Australian Bureau of Statistics figures released on Wednesday confirmed that Australia has now entered a recession, with GDP contracting by 7 per cent in the June quarter, following a fall of 0.3 of a percentage point in the March quarter.
In response, Treasurer Josh Frydenberg confirmed that the government would use the federal budget on 6 October to introduce a range of tax measures, including bringing forward already legislated income tax cuts.
The legislated tax cuts, scheduled to be introduced from 1 July 2022, will see the top threshold of the 19 per cent income tax bracket increased from $41,000 to $45,000, and the top threshold for the 32.5 per cent tax bracket raised from $90,000 to $120,000.
From 1 July 2024, the 32.5 per cent and 37 per cent will be abolished, with a 19 per cent tax rate for those earning between $18,201 and $45,000, 30 per cent for incomes between $45,000 and $200,000, and 45 per cent as the highest rate for incomes above $200,000.
“We are considering the timing of those tax cuts, and any announcements would be made in the budget,” Mr Frydenberg said on Wednesday.
“It is fair to say these are very substantial reforms to our tax system, because you are going to have one big tax bracket between $45,000 and $200,000 where taxpayers pay a marginal rate of no more than 30 cents in the dollar, so you will have 94 per cent of taxpayers paying a marginal rate of no more than 30 cents in the dollar, whereas today it is 63 per cent.”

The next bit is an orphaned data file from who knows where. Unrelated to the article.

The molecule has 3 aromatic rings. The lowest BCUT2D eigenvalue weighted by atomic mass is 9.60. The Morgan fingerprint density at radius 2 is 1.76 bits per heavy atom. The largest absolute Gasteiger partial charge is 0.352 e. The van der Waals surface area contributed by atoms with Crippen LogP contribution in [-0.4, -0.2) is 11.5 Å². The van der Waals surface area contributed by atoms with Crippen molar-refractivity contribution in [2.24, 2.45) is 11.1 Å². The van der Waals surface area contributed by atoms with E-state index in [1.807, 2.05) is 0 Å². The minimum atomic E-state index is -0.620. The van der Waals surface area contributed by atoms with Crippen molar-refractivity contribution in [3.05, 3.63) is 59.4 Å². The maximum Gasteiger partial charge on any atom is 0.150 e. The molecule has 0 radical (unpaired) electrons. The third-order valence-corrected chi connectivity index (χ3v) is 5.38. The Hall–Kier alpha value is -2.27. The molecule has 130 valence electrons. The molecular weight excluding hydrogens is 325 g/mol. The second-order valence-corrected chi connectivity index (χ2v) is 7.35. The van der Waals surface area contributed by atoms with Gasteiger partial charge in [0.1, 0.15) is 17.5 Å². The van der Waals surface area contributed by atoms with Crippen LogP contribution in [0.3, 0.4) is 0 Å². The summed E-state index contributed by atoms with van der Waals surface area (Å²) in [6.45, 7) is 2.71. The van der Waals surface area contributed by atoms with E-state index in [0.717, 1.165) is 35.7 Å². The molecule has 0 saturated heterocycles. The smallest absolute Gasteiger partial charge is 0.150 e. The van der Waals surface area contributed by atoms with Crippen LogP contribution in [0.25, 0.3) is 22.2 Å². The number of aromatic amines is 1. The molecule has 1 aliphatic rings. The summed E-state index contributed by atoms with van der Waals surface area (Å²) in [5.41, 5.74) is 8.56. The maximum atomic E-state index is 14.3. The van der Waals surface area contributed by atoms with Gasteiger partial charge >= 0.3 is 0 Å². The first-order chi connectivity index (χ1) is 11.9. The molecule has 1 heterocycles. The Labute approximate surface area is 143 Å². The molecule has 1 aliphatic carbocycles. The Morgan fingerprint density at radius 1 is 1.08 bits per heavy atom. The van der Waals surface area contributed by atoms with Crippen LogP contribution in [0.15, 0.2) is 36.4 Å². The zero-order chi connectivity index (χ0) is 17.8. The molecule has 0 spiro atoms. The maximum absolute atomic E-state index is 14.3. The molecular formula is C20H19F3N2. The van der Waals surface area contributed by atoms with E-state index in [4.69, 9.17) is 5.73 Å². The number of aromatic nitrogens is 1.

Mr Frydenberg also hinted at introducing fresh business investment measures in the budget while highlighting regulatory and red tape reduction.
“You will see more of this in the budget, which is how do we make it easier for businesses to grow, to innovate and to hire?” Mr Frydenberg said.
“How do we make it easier for businesses to do business? That is where, without great cost to the budget, you can unlock the entrepreneurship and the innovation of our businesses, and that is about cutting red tape. That is about the industrial relations flexibility.
“Yes, our debt will be higher than ever before because every dollar we spend today is borrowed money. But we had no option than to spend as needed to get the public through this crisis, but we are very focused on the recovery plan.”